In Dru's defense
Dru Sjodin chatted on her cell phone with her boyfriend as she walked to her car in the parking lot of a Grand Forks, N.D., shopping mall. Suddenly, Sjodin's side of the conversation stopped. Her boyfriend heard her say, "OK, OK, OK," to someone ...
Dru Sjodin chatted on her cell phone with her boyfriend as she walked to her car in the parking lot of a Grand Forks, N.D., shopping mall.
Suddenly, Sjodin's side of the conversation stopped.
Her boyfriend heard her say, "OK, OK, OK," to someone and then ... nothing.
That moment five years ago today marked the last time friends or family had contact with the energetic 22-year-old.
For five months the young woman's whereabouts remained a mystery.
Then her body was found near Crookston, Minn., and the world learned her tragic fate, in part because of the trial that resulted in a death sentence for Alfonso Rodriquez, the man convicted of abducting and killing Sjodin.
But there is another reason many people know Dru Sjodin's name.
After Rodriguez's federal trial, Linda Walker vowed not to let the memory of her daughter fade, or become lost amid the ensuing public debates about capital punishment.
It is a promise she has kept.
"I live it on a day-to-day basis," Walker said from her home in Pequot Lakes, Minn., a base of operations of sorts for Walker, who travels the country raising awareness about and toughening laws dealing with those who commit violence against young people.
"I have taken this (case) to really press the issue that our children and young adults need to be the top priority in our nation. We're just a little bit lost at times in remembering," Walker said. She was instrumental in creating a national database on sex offenders.
She also helped establish legislation that supports special teams that track down those who make and distribute child pornography.
Passing laws is one thing. Getting funding for initiatives they create is another, she said.
"You just can't fathom anybody having to endure what my daughter endured," Walker said.
"Everybody would stand and cry with me hearing Dru's story," she said. "But when it comes to the funding, there aren't a lot of people that stand up and say, 'Yes, we need to fund this.' ''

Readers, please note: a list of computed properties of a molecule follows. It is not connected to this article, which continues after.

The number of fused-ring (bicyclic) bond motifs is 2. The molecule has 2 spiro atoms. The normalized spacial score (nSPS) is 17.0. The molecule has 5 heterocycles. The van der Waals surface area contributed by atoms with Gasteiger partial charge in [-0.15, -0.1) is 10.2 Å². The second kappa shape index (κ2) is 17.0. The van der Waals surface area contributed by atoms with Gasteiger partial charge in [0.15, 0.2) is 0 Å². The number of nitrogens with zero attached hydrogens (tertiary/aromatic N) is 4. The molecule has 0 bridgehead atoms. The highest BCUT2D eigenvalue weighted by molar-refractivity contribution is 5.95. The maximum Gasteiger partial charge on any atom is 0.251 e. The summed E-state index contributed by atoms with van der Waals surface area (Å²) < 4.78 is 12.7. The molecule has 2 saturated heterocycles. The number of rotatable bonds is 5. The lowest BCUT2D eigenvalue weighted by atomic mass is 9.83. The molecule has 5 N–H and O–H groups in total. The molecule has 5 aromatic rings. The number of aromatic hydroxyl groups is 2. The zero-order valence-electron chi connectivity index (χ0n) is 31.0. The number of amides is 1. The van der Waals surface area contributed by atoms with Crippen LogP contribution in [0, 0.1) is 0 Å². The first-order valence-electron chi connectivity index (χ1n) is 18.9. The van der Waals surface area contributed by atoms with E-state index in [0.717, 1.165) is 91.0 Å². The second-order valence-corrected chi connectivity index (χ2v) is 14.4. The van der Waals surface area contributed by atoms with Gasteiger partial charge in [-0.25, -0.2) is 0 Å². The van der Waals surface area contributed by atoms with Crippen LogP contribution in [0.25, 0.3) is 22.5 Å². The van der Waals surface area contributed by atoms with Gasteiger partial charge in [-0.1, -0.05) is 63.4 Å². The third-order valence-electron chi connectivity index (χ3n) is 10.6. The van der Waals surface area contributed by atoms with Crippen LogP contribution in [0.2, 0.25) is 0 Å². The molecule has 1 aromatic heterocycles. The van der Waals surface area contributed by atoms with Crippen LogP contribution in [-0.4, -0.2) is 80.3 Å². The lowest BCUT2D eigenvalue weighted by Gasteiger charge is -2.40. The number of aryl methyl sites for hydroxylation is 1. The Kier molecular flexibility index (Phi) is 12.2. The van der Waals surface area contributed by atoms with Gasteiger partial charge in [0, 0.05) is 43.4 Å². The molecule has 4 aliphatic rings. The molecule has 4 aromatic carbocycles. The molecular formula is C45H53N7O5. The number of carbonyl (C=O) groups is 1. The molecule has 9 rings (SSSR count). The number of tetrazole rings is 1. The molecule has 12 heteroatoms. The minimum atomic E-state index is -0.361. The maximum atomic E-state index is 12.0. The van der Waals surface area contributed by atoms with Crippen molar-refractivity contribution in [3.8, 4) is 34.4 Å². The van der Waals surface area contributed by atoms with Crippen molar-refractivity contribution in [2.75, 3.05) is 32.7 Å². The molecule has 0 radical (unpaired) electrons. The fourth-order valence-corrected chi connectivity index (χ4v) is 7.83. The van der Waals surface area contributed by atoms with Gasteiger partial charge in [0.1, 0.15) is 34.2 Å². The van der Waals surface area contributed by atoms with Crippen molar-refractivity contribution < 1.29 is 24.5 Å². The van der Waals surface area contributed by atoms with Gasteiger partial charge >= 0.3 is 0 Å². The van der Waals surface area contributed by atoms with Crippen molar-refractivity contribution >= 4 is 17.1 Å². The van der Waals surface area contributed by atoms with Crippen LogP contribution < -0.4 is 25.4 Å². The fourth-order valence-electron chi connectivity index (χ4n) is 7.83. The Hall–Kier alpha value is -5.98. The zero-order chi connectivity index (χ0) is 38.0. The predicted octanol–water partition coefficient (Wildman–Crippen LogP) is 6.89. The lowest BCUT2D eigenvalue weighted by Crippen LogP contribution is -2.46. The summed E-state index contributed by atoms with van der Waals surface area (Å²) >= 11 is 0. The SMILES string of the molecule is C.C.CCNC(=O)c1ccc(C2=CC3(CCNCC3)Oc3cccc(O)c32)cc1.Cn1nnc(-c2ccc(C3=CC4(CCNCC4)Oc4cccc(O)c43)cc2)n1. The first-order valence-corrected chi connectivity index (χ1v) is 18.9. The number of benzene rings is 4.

Her latest efforts focus on proposals that would require people arrested on suspicion of a felony to provide a DNA sample, just as mug shots and fingerprints are now routine for such arrests.
"Obviously, DNA was a huge factor in our case. Without it, he (Rodriguez) could still be walking the streets and God only knows what more he could have done," Walker said.
'Never goes away'
Rodriguez remains on death row awaiting a hearing on his federal appeal, which is expected in early 2009.
Drew Wrigley, the U.S. attorney for North Dakota whose office convicted Rodriguez and secured his death sentence, said fighting the appeal keeps him engaged in the case.
But he added his connection to it will remain long after his professional obligations conclude.
"What never goes away is just the fact of what happened to Dru Sjodin and the horror of her final hours. It will never be lost on anybody who is aware of those facts," said Wrigley, whose office spent the summer writing a reply to Rodriguez's appeal.
Wrigley said the case sparked greater awareness of the threat posed by high-risk sex offenders who are released from prison.
"The public has been awakened to this issue and they remain very troubled that sex offenders who are judged to be a continuing and present danger to the public are allowed to go out and roam free," he said.
Wrigley said Rodriguez, who served 23 years in a Minnesota prison before his release six months before Sjodin's murder, was given every chance to succeed.
"He had a loving family. They got him a job. He had a car. He had all of that and he still lived up to the expectation of a Level 3 sex offender.
"This is the type of case that slaps people in the face,'' Wrigley said.
Rodriguez's attorney, Bob Hoy, declined to discuss his client's situation while the appeal is pending.
Attempts to contact Rodriguez's family for comment were unsuccessful.
Surrounded by love
Wrigley said he recently visited Sjodin's grave and met again with members of her family.
"Love, in the end, is still the thing I think of most when I think of them," he said. "I didn't know Dru in her life, but she was very fortunate to be surrounded by the love that she had."
Walker said her daughter's hometown of Pequot Lakes has gone out of its way to remember her by creating "Dru's Garden," a special place of flowers and serenity.
Walker said her own efforts to honor her daughter's memory are what anyone would do who has lost someone special.
"Most parents feel such passionate love for their children when something as tragic as this happens. You just cling to the hope that they're memory will live on in some way.
"My way would be positive," she said.
Nov. 22, 2003 - Dru Sjodin disappears after talking with her boyfriend on a cell phone while leaving her job in a Grand Forks, N.D., mall. Police find her car in the mall parking lot.
Nov. 26, 2003 - Police interview convicted sex offender Alfonso Rodriguez Jr. of Crookston, Minn., after getting a tip that he was in Grand Forks on the day Sjodin disappeared. They also search his car.
Dec. 4, 2003 - Rodriguez appears in Grand Forks County Court and asks to remain in jail for his own safety.
April 17, 2004 - Sjodin's body is found northwest of Crookston, Minn.
July 2006 Rodriguez's trial begins in U.S. District Court in Fargo.
Aug. 30, 2006 - Jury finds Rodriguez guilty of killing Sjodin and leaving her body in a ravine two miles north of Crookston.
Sept. 7, 2006 - Jury determines Rodriguez is eligible for the death penalty.
Sept. 22, 2006 - Jury decides Rodriguez should be put to death. The defense brings a motion opposing the sentence, but the judge in the case upholds the jury's decision.